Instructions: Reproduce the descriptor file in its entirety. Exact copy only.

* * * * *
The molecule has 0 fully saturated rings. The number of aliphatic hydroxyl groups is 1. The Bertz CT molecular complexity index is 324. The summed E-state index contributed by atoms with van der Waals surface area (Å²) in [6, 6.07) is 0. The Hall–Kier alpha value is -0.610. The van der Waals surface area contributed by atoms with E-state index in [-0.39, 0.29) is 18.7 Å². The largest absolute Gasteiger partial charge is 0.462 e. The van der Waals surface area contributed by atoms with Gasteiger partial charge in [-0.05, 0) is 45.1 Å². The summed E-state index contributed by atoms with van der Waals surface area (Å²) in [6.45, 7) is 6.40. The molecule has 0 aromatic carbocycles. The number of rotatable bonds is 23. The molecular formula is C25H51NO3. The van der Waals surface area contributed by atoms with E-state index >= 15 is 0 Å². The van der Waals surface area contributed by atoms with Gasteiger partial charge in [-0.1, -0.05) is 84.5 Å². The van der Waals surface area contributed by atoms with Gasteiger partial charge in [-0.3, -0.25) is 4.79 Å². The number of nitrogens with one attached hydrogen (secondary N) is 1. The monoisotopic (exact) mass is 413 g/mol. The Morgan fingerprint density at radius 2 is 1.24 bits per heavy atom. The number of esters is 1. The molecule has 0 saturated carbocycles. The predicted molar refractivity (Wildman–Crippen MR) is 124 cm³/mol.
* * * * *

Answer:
The molecule has 0 fully saturated rings. The number of aliphatic hydroxyl groups is 1. The Bertz CT molecular complexity index is 324. The summed E-state index contributed by atoms with van der Waals surface area (Å²) in [6, 6.07) is 0. The Hall–Kier alpha value is -0.610. The van der Waals surface area contributed by atoms with E-state index in [-0.39, 0.29) is 18.7 Å². The largest absolute Gasteiger partial charge is 0.462 e. The van der Waals surface area contributed by atoms with Gasteiger partial charge in [-0.05, 0) is 45.1 Å². The summed E-state index contributed by atoms with van der Waals surface area (Å²) in [6.45, 7) is 6.40. The molecule has 0 aromatic carbocycles. The number of rotatable bonds is 23. The molecular formula is C25H51NO3. The van der Waals surface area contributed by atoms with E-state index >= 15 is 0 Å². The van der Waals surface area contributed by atoms with Gasteiger partial charge in [-0.1, -0.05) is 84.5 Å². The van der Waals surface area contributed by atoms with Gasteiger partial charge in [-0.3, -0.25) is 4.79 Å². The number of nitrogens with one attached hydrogen (secondary N) is 1. The monoisotopic (exact) mass is 413 g/mol. The Morgan fingerprint density at radius 2 is 1.24 bits per heavy atom. The number of esters is 1. The molecule has 0 saturated carbocycles. The predicted molar refractivity (Wildman–Crippen MR) is 124 cm³/mol.